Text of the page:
Field marshal (Philippines)
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- For other nations which use this rank, see field marshal
Field Marshal of the Philippines was a rank created in 1936 to be held by Douglas MacArthur. MacArthur was accorded the rank as Military Advisor to the Commonwealth Government of the Philippines, which retained his services to form an army in response to the growing danger from Japan and the increasing likelihood of war in the Pacific.
MacArthur retired from the United States Army as a major-general, having previously served as a full general while Chief of Staff of the United States Army. President Manuel L. Quezon then hired him as a military advisor and commissioned him a Field Marshal in the Philippine Army, a rank which had not previously existed. (MacArthur’s wife found the situation amusing and often remarked that MacArthur had gone from holding the highest rank in the United States Army to holding the highest rank in a non-existent army.)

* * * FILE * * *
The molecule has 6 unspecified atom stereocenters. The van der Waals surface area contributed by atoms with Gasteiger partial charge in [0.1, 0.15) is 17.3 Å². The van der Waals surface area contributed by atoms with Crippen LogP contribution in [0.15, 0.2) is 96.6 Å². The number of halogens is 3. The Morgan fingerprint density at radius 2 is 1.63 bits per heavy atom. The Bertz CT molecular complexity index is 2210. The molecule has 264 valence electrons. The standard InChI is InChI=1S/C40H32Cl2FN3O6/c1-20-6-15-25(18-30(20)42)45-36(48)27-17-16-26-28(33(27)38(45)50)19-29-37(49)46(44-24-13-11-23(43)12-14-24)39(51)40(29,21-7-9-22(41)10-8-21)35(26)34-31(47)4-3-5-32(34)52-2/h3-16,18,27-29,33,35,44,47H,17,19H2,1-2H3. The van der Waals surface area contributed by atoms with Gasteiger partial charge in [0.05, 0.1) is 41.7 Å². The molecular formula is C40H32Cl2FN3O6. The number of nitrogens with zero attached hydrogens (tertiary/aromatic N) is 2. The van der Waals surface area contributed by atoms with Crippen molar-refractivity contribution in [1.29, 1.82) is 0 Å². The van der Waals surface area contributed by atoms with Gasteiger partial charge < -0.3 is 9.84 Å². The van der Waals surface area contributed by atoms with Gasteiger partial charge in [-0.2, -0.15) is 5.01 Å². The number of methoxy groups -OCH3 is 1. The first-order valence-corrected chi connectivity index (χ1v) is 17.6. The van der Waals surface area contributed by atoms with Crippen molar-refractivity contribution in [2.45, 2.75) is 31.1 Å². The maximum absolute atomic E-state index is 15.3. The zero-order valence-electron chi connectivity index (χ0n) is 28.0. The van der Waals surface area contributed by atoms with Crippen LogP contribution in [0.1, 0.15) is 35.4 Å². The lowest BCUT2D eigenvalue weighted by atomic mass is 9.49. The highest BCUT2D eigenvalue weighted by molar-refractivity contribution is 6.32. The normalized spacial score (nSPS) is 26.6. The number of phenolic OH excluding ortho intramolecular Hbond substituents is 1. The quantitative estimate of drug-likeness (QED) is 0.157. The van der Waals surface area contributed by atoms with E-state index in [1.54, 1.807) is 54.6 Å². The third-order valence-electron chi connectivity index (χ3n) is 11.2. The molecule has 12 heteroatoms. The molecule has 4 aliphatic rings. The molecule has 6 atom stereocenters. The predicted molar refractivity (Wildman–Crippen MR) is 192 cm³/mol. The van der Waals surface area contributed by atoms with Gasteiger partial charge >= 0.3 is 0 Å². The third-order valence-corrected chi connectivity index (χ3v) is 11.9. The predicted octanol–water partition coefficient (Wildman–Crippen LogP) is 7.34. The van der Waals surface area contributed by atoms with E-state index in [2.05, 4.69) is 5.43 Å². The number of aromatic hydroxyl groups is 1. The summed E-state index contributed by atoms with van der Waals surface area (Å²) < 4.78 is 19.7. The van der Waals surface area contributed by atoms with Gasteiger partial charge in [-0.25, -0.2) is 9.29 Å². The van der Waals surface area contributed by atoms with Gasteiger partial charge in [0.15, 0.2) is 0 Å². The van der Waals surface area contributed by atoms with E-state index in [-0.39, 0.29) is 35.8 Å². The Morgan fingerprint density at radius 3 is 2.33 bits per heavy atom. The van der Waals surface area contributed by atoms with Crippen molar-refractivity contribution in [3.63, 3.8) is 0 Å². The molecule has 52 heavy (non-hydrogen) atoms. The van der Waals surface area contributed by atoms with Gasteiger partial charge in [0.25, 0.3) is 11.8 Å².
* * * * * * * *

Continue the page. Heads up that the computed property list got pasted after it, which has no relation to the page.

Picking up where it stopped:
President Quezon officially conferred the title of Field Marshal on MacArthur in a ceremony at Malacañan Palace on August 24, 1936. He was presented at that time with a gold baton and a unique uniform.Although unofficially considered as the five-star rank in the Armed Forces of the Philippines, MacArthur wore no special insignia as Field Marshal of the Philippines, except for a modification to his army officer’s cap. To the standard gold-trimmed visor of a United States general's cap, MacArthur added gilt trim to the front body of the cap, above the visor. MacArthur referred to this modified headdress as his "Philippine Field Marshal's cap" and wore it for the duration of World War II and into the Korean War. However, the modified army headdress was against regulations, and MacArthur never officially obtained permission to wear this as a part of his uniform.
On December 31, 1937, MacArthur first retired from the U.S. Army and the Philippine Army. He ceased to represent the United States as military adviser to the government but remained in the Philippines as Quezon's adviser in a civilian capacity.
Emilio Aguinaldo, the first President of the Philippines, holds an equivalent of five-star general under the title "Generalissimo" and "Minister/Field Marshal" as the first Commander-in-Chief of the AFP.
After 1946, the rank of Field Marshal disappeared from the Philippine military and today is obsolete (the highest rank now obtainable is that of four-star general). In theory, the rank could again be conferred, but this would only be in the event of the Philippines' entering into a major war.